KEY POINTS

  • Russian Navy tug prepared to tow the sub before it sprung back to life
  • Russia politely declined the help of the Danish patrol vessel HDMS Diana
  • 'Orel' resumed its transit first on the surface before submerging again

Russia's Oscar-II class nuclear guided-missile submarine 'Orel' broke down in Danish waters on July 30 and drifted towards the island of Sejerø.

The submarine lay dead in the water due to an unknown problem with its propulsion system in the Baltic Sea near Denmark’s second-largest city Aarhus. The Russian Navy prepared itself to tow the submarine before it restarted operations, reported The Barents Observer.

Orel was accompanying Russian Navy 'Altay' and anti-submarine missile destroyer 'Vice-Admiral Kulakov' from St. Petersburg towards the Kola Peninsula when it broke down.

A Facebook post by the crew of 'HDMS Diana', a Danish patrol vessel, termed the incident "dramatic and exciting." The post added that the crew of the 'Orel' was seen on the forward deck wearing life preservers. 

Danish ships often escort foreign warships while they transit through its territorial waters as there is no way in and out of the Baltic sea that does not cross through the Danish or Swedish territorial waters. HDMS Diana was escorting 'Orel' when the incident occurred.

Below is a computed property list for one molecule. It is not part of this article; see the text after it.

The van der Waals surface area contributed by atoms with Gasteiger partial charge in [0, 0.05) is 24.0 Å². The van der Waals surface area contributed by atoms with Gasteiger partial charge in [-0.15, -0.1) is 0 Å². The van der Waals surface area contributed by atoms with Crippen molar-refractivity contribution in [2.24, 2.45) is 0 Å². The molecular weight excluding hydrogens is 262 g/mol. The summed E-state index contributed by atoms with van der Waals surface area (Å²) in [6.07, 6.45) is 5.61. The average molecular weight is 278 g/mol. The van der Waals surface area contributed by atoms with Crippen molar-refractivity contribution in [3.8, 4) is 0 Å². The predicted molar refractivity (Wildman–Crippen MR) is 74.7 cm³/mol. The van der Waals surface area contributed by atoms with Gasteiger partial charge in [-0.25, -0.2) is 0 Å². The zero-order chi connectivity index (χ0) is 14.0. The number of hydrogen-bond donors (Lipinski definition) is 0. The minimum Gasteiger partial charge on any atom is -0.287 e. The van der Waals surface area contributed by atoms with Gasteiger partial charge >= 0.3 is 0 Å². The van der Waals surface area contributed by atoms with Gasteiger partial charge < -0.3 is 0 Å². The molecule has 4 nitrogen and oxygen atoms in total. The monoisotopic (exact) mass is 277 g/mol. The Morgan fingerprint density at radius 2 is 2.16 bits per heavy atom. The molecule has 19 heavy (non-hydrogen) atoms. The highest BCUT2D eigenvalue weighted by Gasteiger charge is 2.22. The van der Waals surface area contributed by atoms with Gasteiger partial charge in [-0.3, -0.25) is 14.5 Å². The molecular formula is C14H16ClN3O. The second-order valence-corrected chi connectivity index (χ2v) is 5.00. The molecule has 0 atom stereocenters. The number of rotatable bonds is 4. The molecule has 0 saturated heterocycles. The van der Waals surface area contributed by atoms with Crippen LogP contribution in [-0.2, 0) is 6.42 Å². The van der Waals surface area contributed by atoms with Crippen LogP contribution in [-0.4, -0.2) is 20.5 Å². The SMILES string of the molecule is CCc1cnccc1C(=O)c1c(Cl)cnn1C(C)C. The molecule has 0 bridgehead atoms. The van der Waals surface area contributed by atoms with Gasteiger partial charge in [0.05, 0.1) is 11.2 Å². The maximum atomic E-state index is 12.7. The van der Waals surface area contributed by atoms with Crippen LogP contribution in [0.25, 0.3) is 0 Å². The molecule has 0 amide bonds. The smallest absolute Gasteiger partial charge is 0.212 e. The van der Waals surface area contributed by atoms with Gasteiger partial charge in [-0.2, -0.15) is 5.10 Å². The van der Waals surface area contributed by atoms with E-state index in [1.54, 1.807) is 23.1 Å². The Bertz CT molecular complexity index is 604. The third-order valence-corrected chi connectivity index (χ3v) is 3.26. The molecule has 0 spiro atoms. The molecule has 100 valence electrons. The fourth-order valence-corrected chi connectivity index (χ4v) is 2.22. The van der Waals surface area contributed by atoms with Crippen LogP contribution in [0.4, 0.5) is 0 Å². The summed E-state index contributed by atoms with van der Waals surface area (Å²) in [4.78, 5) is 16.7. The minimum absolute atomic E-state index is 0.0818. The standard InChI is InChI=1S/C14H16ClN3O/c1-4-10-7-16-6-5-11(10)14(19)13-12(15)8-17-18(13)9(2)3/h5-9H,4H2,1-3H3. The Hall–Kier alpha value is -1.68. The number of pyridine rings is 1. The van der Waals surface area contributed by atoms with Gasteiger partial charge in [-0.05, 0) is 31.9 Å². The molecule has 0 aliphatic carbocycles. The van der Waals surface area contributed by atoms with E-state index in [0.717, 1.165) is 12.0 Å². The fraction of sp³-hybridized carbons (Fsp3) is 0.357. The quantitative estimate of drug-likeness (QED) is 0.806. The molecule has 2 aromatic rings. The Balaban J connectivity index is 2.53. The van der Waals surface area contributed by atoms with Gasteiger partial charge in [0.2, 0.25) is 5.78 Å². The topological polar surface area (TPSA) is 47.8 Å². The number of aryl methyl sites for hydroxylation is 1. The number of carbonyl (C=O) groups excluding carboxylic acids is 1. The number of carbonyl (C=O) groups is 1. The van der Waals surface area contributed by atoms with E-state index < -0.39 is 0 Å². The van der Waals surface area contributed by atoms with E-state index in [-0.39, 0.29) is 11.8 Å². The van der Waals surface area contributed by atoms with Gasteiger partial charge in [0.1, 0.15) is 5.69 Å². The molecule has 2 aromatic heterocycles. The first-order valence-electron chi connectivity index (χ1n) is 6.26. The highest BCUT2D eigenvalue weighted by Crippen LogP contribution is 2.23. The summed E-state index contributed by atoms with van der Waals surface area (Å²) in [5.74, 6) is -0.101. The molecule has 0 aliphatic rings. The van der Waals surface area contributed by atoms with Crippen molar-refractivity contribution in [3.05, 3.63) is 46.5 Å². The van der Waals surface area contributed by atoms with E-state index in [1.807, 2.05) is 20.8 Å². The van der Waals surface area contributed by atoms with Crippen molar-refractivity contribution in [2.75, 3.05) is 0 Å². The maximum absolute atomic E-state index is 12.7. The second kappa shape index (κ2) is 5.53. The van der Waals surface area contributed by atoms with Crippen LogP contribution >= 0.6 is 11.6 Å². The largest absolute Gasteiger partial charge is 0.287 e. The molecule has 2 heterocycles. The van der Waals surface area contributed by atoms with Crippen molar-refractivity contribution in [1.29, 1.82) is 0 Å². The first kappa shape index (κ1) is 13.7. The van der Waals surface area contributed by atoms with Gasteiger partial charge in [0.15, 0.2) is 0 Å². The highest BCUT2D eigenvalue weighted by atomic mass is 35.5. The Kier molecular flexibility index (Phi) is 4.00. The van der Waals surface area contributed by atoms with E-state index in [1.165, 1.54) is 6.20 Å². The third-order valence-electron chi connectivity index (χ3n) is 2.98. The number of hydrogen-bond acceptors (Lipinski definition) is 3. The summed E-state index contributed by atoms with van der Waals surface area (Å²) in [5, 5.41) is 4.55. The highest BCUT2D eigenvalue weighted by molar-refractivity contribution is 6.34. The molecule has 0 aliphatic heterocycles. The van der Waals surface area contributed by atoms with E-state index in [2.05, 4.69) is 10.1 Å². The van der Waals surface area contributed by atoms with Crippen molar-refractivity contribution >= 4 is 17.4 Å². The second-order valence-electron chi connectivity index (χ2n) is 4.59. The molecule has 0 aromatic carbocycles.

According to the crew of Diana, Altay came closer to the submarine, and ropes were prepared for towing the submarine. "OREL got started again though, and all the rigged towing concept was re-rigged," the post read.

"HDMS Diana offered help, but such assistance was politely but not surprisingly refused," it added. The Danish vessel also attempted to make radio contact with the stricken submarine, but it was answered instead by the crew of the Vice-Admiral Kulakov.

“From Diana, we closely followed the situation on the submarine and our thought quickly turned to the film 'The Hunt for the Red October' when we saw all the people on the deck of the submarine," the post read, adding that it was "exciting" to watch it up close. 

The Russian vessels then moved north to Skagerak, the waters between Denmark and Norway. According to The Drive, the submarine resumed its transit first on the surface before submerging again. 

The Russian Navy has not responded to why the submarine lost propulsion. "It is always worrying when a vessel of this type has problems with propulsion," Norway Joint Headquarters spokesperson Major Elisabeth Eikeland told The Barents Observer. 

The Oscar-II class nuclear guided-missile submarine is powered by two nuclear reactors and is armed with cruise missiles and torpedoes. Two decades ago, Oscar-II class sub 'Kursk,' had met with a terrifying accident after an explosion in the torpedo compartment blew off the front part of the submarine. All 118 crew members were on board died.

The Baltic Sea also witnessed another accident last year after a Russian Navy frigate collided with a merchant ship at the entrance to the Baltic.

Russian submarine Representational image. Photo: REUTERS/Host Photo Agency/RIA Novosti